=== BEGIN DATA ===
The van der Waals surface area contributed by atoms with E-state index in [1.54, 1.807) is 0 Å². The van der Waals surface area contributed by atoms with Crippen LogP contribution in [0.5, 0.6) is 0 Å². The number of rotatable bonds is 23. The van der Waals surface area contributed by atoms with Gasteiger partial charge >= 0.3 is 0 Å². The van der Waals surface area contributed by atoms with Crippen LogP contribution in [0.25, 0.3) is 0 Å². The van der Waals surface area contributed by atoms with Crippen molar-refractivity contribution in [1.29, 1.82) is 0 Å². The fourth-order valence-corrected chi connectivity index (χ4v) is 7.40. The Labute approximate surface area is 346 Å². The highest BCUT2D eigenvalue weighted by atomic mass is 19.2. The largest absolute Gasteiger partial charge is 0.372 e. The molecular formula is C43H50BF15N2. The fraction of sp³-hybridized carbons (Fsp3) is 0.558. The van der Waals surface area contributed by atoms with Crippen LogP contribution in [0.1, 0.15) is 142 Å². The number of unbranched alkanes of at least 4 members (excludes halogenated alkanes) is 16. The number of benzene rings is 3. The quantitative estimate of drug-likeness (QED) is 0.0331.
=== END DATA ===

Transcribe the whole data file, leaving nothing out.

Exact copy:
The van der Waals surface area contributed by atoms with E-state index in [1.54, 1.807) is 0 Å². The van der Waals surface area contributed by atoms with Crippen LogP contribution in [0.5, 0.6) is 0 Å². The number of rotatable bonds is 23. The van der Waals surface area contributed by atoms with Gasteiger partial charge >= 0.3 is 0 Å². The van der Waals surface area contributed by atoms with Crippen LogP contribution in [0.25, 0.3) is 0 Å². The van der Waals surface area contributed by atoms with Crippen molar-refractivity contribution in [1.29, 1.82) is 0 Å². The fourth-order valence-corrected chi connectivity index (χ4v) is 7.40. The Labute approximate surface area is 346 Å². The highest BCUT2D eigenvalue weighted by atomic mass is 19.2. The largest absolute Gasteiger partial charge is 0.372 e. The molecular formula is C43H50BF15N2. The fraction of sp³-hybridized carbons (Fsp3) is 0.558. The van der Waals surface area contributed by atoms with Crippen LogP contribution in [0.1, 0.15) is 142 Å². The number of unbranched alkanes of at least 4 members (excludes halogenated alkanes) is 16. The number of benzene rings is 3. The quantitative estimate of drug-likeness (QED) is 0.0331.